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Flyers believe in Laviolette's philosophy

COACHES IN the National Hockey League, like loaves of bread, have a short shelf life. They rarely last with one team for more than 3 years.

"Peter wants us on the go, to attack at all times," Danny Briere said of Peter Laviolette. (Yong Kim/Staff Photographer)
"Peter wants us on the go, to attack at all times," Danny Briere said of Peter Laviolette. (Yong Kim/Staff Photographer)Read more

COACHES IN the National Hockey League, like loaves of bread, have a short shelf life. They rarely last with one team for more than 3 years.

The reason is simple. New coaches - especially midseason replacements - command the attention of their players. Their system or style is often wildly different than the predecessor's, often by design of management with the idea of creating a spark.

Players buy in. Eventually, they cash out - and tune out - the coach, leading to his dismissal.

That contrast was evident in the Eastern Conference quarterfinals. The Flyers were locked in to Peter Laviolette's aggressive, strike-first mentality. New Jersey had completely given up on Jacques Lemaire's trap-you-to-sleep defensive style, which was like fitting a square peg into a round hole with the Devils' gifted offensive players.

Lemaire stepped down as the Devils' coach yesterday, opting to retire at age 65.

The Flyers, meanwhile, skated yesterday under the watchful eye of Laviolette as they prepare for an unknown opponent.

Almost 6 months after Laviolette's hiring, the same day the Flyers parted ways with John Stevens, the impact is evident.

"There is a difference in philosophy, in the way they wanted us to play," Danny Briere said. "John was more passive, waiting for chances and for teams to turn the puck over. Peter wants us on the go, to attack at all times."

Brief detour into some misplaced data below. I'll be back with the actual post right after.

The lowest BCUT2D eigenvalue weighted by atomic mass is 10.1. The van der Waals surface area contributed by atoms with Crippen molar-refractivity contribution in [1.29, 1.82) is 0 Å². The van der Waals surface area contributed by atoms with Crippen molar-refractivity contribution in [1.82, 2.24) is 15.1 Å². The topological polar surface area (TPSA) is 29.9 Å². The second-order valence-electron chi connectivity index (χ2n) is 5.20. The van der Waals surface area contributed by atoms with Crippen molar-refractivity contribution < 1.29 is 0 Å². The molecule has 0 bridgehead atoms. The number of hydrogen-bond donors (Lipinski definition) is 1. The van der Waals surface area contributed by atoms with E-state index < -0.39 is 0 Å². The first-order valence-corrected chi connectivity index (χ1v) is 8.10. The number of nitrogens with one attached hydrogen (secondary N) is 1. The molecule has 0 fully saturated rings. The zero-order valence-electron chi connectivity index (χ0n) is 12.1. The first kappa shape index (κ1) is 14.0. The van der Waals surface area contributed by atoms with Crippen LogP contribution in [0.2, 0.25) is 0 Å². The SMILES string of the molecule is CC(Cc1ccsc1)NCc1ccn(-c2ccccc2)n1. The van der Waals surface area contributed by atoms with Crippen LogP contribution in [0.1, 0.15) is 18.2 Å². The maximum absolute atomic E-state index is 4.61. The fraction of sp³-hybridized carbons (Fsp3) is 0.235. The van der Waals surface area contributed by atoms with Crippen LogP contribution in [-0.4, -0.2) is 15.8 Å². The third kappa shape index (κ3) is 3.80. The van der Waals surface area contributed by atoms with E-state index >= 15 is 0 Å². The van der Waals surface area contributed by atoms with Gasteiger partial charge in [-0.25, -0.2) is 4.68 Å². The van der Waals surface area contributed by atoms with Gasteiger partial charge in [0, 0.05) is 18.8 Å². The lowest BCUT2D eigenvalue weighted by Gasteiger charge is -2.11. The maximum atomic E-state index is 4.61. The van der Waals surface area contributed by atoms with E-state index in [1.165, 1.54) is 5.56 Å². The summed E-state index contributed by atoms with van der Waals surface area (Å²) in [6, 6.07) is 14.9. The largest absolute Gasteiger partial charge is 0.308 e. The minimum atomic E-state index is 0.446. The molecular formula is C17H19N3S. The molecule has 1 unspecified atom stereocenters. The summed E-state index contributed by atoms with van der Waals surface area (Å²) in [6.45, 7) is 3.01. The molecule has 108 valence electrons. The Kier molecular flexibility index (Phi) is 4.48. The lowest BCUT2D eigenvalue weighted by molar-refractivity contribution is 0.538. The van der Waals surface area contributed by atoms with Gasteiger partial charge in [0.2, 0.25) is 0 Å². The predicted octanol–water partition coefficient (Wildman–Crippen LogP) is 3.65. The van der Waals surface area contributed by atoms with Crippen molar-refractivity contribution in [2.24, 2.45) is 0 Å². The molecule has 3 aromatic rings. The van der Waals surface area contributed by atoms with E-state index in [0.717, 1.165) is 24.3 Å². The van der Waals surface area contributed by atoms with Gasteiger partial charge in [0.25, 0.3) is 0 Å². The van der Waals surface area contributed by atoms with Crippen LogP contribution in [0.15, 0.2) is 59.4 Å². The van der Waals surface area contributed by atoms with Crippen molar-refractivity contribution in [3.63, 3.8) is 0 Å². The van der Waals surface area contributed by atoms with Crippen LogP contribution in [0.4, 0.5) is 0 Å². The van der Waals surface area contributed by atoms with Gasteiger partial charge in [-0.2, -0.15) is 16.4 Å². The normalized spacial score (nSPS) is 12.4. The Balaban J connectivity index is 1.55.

Laviolette, 45, is a passionately intense person. He is direct. He does not mince words. And he always holds players accountable.

By all accounts, he threw a fit after the first period of Game 1 in New Jersey. And it was not pretty. But after a terrible start, the Flyers came back to win a game in which they were badly outplayed.

Laviolette could take credit for that, for his system. But he doesn't. He says it is "all about the players."

Still, Laviolette has helped hold together a team that could have been broken by injuries. Under his watch, they have been without Jeff Carter, Simon Gagne, three starting goalies and enough role players to stock an AHL team.

With a 3-1 series lead heading into Game 5, the Flyers could have crumbled in New Jersey with the loss of Gagne (toe) and Carter (foot). But they didn't.

"I give them a lot of credit," Laviolette said. "A few pieces came out of the lineup, but the philosophy stays the same. The system stays the same. The mentality stays the same: We're going on the attack. I think the guys have a really good understanding of how we play.

"We believe in what we're doing. It'd be great to have those players in there, but it's kind of like worrying about an opponent that you don't have. Why worry about things that you don't have? Worry about what you do have."

Laviolette's system, Briere said, helped them push forward in that game.

"Everyone expected us to sit back and let them set the tempo," Briere said. "But we came back and scored. That probably surprised them. I loved that attitude that we had as a team."